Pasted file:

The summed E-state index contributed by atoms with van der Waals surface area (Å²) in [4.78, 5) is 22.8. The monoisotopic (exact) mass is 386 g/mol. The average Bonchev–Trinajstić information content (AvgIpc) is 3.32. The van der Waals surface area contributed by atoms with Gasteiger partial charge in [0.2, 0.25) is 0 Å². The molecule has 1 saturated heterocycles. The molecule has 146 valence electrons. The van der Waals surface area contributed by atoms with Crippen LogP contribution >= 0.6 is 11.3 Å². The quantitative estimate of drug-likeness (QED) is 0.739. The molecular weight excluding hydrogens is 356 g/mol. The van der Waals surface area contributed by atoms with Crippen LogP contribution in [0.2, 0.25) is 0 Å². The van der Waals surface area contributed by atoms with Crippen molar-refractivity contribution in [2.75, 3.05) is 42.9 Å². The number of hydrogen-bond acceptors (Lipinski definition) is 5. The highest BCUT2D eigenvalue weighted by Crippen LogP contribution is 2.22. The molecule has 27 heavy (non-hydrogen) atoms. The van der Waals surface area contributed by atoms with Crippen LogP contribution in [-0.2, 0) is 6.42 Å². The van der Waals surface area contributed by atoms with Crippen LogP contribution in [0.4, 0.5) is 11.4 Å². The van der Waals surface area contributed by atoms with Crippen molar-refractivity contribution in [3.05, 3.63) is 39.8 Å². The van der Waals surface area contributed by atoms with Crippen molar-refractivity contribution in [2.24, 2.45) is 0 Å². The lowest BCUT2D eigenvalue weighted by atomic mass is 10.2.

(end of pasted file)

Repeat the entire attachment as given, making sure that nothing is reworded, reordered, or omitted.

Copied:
The summed E-state index contributed by atoms with van der Waals surface area (Å²) in [4.78, 5) is 22.8. The monoisotopic (exact) mass is 386 g/mol. The average Bonchev–Trinajstić information content (AvgIpc) is 3.32. The van der Waals surface area contributed by atoms with Gasteiger partial charge in [0.2, 0.25) is 0 Å². The molecule has 1 saturated heterocycles. The molecule has 146 valence electrons. The van der Waals surface area contributed by atoms with Crippen LogP contribution >= 0.6 is 11.3 Å². The quantitative estimate of drug-likeness (QED) is 0.739. The molecular weight excluding hydrogens is 356 g/mol. The van der Waals surface area contributed by atoms with Crippen LogP contribution in [0.2, 0.25) is 0 Å². The van der Waals surface area contributed by atoms with Crippen molar-refractivity contribution in [2.75, 3.05) is 42.9 Å². The number of hydrogen-bond acceptors (Lipinski definition) is 5. The highest BCUT2D eigenvalue weighted by Crippen LogP contribution is 2.22. The molecule has 27 heavy (non-hydrogen) atoms. The van der Waals surface area contributed by atoms with Crippen LogP contribution in [-0.2, 0) is 6.42 Å². The van der Waals surface area contributed by atoms with Crippen LogP contribution in [0.4, 0.5) is 11.4 Å². The van der Waals surface area contributed by atoms with Crippen molar-refractivity contribution in [3.05, 3.63) is 39.8 Å². The van der Waals surface area contributed by atoms with Crippen molar-refractivity contribution in [2.24, 2.45) is 0 Å². The lowest BCUT2D eigenvalue weighted by atomic mass is 10.2.